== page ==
American Apparel has announced a new workplace sexual harassment policy just one month after firing founder and former CEO Dov Charney, who was accused of harassment by several female employees during his tenure at the company. Following a six-month suspension drama that finally concluded with Charney's termination, the company adopted a lengthy new ethics code meant to better protect employees from predatory behavior this week.
The new rules, which were posted on American Apparel's website, include a ban on romantic relationships between managers and subordinates but also extend beyond sexual behavior:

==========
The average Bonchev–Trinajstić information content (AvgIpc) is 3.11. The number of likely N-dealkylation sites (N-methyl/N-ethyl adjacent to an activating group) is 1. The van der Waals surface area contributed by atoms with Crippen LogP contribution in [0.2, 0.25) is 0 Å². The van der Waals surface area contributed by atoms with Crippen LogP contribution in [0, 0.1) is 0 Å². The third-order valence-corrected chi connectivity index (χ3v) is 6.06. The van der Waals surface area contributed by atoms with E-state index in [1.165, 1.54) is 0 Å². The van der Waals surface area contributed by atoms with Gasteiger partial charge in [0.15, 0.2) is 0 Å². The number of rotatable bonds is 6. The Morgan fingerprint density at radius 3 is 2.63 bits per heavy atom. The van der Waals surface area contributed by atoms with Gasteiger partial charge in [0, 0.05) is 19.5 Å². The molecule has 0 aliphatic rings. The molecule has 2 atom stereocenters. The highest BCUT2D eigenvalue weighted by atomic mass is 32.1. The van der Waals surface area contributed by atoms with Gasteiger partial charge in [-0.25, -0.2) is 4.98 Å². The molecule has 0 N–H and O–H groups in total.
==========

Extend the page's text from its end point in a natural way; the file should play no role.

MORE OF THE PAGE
We will not tolerate the use of discriminatory slurs, or any other remarks, jokes or conduct that,
in the judgment of the Company, create an offensive or hostile work environment or otherwise
constitute abusive conduct. [...]
No management-level employee may make sexual advances, welcome or
unwelcome, toward any subordinate, regardless of whether the subordinate
reports to the management employee, either directly or indirectly.
The company also appointed women to several high level positions previously dominated by men, including new CEO Paula Schneider, general counsel Chelsea Grayson and board chair Colleen Brown. As Think Progress notes, no women sat on American Apparel's board until last year.